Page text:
OS Odontoideum

Os odontoideum is an ossicle with smooth circumferential cortical margins that represent the dens without osseous continuity with the body of C2.21,22 The etiology of this entity remains disputed (acquired vs. congenital), but the etiology is of no importance in the treatment algorithms.20 Os odontoideum can be classified as orthotopic and dystrophic. The former defines an ossicle that moves with the anterior arch of C1 and can sublux anterior to the arch,23 and the latter describes an ossicle that is fused to the basion. The natural history of os odontoideum is variable, and no predictive factors for a clinical scenario have been identified. Surgical treatment of os odontoideum correlates with the presence or absence of C1-C2 instability. Patients without neurologic deficits and without C1-C2 instability on flexion-extension can be managed conservatively. Although some patients with instability have been treated nonoperatively, most surgeons advocate operative stabilization and C1-C2 fusion. The concern is that with this constellation there is a higher risk of future spinal cord injury, and several studies have indicated that surgery has merit.2427 Furthermore, longitudinal radiographic and clinical surveillance is recommended for all conservatively treated patients.23 Screw fixation techniques have the advantage that no postoperative external fixation is required. The last category of etiologies that can lead to instability of the atlantoaxial junction includes infectious and neoplastic processes affecting the C1-C2 junction.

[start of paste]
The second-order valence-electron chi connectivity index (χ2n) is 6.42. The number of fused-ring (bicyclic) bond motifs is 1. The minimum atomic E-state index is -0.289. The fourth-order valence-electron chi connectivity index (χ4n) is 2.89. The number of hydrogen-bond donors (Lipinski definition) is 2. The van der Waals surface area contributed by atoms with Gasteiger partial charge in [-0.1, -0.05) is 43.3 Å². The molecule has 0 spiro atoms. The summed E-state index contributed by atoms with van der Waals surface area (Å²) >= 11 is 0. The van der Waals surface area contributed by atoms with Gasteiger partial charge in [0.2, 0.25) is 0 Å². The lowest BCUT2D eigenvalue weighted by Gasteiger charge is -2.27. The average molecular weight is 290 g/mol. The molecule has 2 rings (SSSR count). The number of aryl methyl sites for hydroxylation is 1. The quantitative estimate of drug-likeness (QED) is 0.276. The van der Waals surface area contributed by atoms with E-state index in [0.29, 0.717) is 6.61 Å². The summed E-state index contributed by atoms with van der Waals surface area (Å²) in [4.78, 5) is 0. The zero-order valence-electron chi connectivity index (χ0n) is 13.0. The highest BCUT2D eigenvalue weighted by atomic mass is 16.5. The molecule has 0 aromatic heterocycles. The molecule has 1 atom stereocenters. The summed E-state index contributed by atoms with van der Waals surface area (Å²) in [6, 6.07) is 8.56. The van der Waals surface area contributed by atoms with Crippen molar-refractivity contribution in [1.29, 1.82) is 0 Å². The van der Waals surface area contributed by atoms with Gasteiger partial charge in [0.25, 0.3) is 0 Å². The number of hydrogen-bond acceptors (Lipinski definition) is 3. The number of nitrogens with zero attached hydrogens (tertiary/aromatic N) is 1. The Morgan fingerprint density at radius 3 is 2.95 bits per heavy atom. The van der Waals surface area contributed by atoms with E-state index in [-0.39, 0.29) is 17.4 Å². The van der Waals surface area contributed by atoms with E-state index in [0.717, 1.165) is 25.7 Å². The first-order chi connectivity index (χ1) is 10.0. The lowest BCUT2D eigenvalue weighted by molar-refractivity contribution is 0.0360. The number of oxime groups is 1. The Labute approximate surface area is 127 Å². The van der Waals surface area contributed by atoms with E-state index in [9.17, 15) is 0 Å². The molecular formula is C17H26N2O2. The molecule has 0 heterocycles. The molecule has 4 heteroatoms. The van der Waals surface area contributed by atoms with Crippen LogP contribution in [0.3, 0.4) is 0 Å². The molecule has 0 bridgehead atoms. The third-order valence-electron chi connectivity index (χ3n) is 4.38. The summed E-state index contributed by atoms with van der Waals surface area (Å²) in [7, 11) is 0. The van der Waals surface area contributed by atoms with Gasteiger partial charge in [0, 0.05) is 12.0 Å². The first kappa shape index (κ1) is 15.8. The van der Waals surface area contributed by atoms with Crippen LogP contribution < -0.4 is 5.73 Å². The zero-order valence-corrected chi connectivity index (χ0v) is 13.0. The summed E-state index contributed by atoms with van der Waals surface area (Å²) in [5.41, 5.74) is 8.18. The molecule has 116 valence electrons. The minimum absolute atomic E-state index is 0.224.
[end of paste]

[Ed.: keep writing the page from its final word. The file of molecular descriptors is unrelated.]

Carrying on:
Dorsal Wiring Techniques

Gallie Fusion